Given the negative supply chain impact, the steps taken to reduce the spread of the virus and the inferred impact on global growth this year, expectations have picked up that some monetary intervention will be enacted. The expectation and rhetoric in recent months have moved towards monetary policy remaining looser for longer and, therefore, rate cuts or additional quantities easing measures are now foreseen as highly likely. On 28th February, Federal Reserve Chairman Jerome Powell said the Coronavirus “poses evolving risks” to the US economy and signalled that the Central Bank is prepared to cut interest rates if necessary. At the end of the month, Haruhiko Kuroda, Governor of the Bank of Japan, also said that he would “strive to provide ample liquidity and ensure stability in financial markets” amid the worldwide Coronavirus scare. Measures to cut interest rates may be of some aid to businesses, however, given the supply chain impact Coronavirus is causing, the Manager suspects that, until measures are taken to restore these supply lines, financial market confidence will remain subdued.

VAM Growth Fund

The market moves in February were very much governed by the market reaction witnessed in the final days of the month. Equity markets reassessed the potential impact the Coronavirus outbreak could have upon the health of the global economy which triggered a sharp synchronised sell-off across global markets. The Chinese and Emerging Markets had, until this point, borne the brunt of negative sentiment relating to the Coronavirus outbreak, following the lockdown of Wuhan and restricted travel covenants implemented within the Chinese mainland. Markets further afield only began to fall heavily on 24th February, with the news from Italy over the weekend concerning the rapidly growing number of cases there being the main catalyst to focus investors’ minds concerning the potential impact of the virus in jurisdictions outside of Asia. While there is still scope for the news flow to get worse before it gets better, we need to stay objective and remember that, as frightening as this can be, it will eventually be brought under control and, at most, should affect one year of earnings (for companies with strong balance sheets). Companies are now coming to the market and updating on the likely impact on their businesses, and investors have repriced equities with much of the multiple expansion seen in recent months reversing. From the market’s peak earlier in February, the S&P500 entered correction territory (where the market falls in excess of 10%) in just 6 days, the fastest correction since July 1933.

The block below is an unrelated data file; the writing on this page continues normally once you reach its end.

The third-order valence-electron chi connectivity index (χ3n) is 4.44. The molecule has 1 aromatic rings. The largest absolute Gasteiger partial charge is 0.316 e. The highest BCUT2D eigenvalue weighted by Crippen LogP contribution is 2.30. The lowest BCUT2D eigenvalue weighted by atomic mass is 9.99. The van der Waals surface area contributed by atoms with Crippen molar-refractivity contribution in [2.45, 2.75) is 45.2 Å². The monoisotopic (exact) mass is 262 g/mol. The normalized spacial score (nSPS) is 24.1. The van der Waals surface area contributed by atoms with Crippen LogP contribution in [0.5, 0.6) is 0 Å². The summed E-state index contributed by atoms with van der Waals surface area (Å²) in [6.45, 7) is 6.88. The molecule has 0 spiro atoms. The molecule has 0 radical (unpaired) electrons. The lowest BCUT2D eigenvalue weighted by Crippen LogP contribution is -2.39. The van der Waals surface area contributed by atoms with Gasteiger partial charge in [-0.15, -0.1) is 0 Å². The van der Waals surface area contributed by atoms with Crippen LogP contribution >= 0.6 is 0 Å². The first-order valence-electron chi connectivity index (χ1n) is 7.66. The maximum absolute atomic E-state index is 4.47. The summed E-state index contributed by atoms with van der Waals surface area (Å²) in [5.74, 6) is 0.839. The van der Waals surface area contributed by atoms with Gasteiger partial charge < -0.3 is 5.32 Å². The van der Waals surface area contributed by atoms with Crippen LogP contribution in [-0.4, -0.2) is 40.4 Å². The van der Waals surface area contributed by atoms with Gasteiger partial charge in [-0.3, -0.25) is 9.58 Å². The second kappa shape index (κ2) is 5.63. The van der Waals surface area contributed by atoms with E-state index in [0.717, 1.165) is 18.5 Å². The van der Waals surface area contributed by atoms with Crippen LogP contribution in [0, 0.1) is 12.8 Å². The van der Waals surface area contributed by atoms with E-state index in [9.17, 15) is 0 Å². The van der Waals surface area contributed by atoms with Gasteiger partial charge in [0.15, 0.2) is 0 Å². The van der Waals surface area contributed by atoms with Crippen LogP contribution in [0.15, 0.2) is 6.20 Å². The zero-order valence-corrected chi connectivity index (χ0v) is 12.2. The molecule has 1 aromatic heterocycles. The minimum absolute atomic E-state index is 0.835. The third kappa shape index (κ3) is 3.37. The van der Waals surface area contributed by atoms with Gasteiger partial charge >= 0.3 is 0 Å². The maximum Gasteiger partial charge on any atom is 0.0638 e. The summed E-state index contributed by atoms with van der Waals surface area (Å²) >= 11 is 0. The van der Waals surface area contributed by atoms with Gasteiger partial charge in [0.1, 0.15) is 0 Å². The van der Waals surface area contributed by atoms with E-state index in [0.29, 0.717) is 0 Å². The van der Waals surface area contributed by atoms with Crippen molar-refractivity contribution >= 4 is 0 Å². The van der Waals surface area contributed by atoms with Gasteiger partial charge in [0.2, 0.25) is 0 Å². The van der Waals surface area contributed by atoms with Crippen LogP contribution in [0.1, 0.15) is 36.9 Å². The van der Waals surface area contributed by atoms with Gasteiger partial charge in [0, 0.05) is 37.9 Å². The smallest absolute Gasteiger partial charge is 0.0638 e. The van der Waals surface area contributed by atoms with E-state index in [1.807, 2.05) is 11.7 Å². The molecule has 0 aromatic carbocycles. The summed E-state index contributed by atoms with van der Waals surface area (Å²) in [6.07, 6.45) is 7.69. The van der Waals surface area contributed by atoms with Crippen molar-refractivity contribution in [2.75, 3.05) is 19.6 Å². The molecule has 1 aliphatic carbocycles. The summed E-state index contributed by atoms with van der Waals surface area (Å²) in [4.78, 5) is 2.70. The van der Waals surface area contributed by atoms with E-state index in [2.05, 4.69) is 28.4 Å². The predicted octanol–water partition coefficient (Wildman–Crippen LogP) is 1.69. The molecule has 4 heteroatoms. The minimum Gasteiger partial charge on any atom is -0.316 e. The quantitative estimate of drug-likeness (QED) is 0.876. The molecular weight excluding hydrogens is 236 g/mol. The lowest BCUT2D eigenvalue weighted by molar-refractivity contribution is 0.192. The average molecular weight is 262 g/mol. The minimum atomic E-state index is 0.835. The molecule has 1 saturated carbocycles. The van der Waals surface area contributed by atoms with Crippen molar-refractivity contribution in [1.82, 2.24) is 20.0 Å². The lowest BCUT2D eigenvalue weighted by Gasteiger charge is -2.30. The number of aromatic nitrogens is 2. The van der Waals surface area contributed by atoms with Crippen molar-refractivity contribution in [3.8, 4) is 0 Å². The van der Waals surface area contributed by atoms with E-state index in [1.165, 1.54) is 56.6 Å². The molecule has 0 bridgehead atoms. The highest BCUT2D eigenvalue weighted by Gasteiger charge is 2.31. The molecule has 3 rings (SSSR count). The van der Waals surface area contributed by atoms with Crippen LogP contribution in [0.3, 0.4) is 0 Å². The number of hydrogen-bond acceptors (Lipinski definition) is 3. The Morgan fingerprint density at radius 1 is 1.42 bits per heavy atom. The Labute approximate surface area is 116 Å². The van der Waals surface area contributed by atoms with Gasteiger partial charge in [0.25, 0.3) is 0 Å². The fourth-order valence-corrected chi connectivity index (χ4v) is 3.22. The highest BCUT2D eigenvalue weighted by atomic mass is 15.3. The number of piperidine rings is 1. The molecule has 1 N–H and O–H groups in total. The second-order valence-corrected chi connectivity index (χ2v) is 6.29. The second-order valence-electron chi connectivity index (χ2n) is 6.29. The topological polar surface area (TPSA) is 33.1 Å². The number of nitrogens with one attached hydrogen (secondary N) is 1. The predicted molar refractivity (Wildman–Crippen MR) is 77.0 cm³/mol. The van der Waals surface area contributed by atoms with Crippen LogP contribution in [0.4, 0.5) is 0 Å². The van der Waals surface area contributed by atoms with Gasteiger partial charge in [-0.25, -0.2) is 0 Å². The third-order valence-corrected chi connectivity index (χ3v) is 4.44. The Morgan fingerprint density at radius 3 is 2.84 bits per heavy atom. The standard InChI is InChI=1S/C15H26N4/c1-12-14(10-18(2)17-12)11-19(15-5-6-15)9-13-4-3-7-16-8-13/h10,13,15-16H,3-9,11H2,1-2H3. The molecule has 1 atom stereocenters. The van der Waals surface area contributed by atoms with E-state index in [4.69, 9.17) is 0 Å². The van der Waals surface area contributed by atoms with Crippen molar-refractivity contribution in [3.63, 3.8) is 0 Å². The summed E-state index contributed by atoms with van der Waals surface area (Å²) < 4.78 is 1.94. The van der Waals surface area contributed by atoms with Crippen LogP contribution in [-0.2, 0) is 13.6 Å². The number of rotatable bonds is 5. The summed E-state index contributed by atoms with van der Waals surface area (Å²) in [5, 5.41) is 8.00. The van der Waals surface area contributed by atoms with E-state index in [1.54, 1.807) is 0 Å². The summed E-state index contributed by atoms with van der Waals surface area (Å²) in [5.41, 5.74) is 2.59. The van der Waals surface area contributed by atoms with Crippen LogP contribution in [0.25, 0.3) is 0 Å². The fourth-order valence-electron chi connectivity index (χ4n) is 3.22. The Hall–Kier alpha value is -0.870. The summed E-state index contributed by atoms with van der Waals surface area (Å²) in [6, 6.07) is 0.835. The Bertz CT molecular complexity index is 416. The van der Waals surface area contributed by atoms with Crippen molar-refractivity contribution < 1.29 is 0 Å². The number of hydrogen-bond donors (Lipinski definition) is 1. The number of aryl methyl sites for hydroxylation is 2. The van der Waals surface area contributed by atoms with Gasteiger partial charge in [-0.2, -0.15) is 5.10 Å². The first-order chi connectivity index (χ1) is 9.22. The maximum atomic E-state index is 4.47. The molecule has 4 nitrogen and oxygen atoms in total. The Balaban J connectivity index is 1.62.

Given the negative supply chain impact, the steps taken to reduce the spread of the virus and the inferred impact on global growth this year, expectations have picked up that some monetary intervention will be enacted. The expectation and rhetoric in recent months have moved towards monetary policy remaining looser for longer and, therefore, rate cuts or additional quantities easing measures are now foreseen as highly likely. On 28th February, Federal Reserve Chairman Jerome Powell said the Coronavirus “poses evolving risks” to the US economy and signalled that the Central Bank is prepared to cut interest rates if necessary. At the end of the month, Haruhiko Kuroda, Governor of the Bank of Japan, also said that he would “strive to provide ample liquidity and ensure stability in financial markets” amid the worldwide Coronavirus scare. Measures to cut interest rates may be of some aid to businesses, however, given the supply chain impact Coronavirus is causing, the Manager suspects that, until measures are taken to restore these supply lines, financial market confidence will remain subdued.

Sources: Driehaus Capital Management LLC and Sanlam Private Wealth.
Sanlam Private Wealth is a trading name of Sanlam Private Investments (UK) Ltd.

Disclaimer

VAM Driehaus, VAM Cautious, Balanced and Growth Funds are compartments of VAM Managed Funds (Lux).

This document is intended for use by professional financial advisers only. The distribution of VAM Funds and the offering of the shares may be restricted in certain jurisdictions. Private investors should contact their financial adviser for more details on any of the products featured. It is the responsibility of any person in possession of this document to inform themselves of, and to observe, all applicable laws and regulations of any relevant jurisdictions. Prospective applicants for shares should inform themselves as to the legal requirements and consequences of applying for, holding and disposing of shares and any applicable exchange control regulations and taxes in the countries of their respective citizenship, residence or domicile. Click for Important Information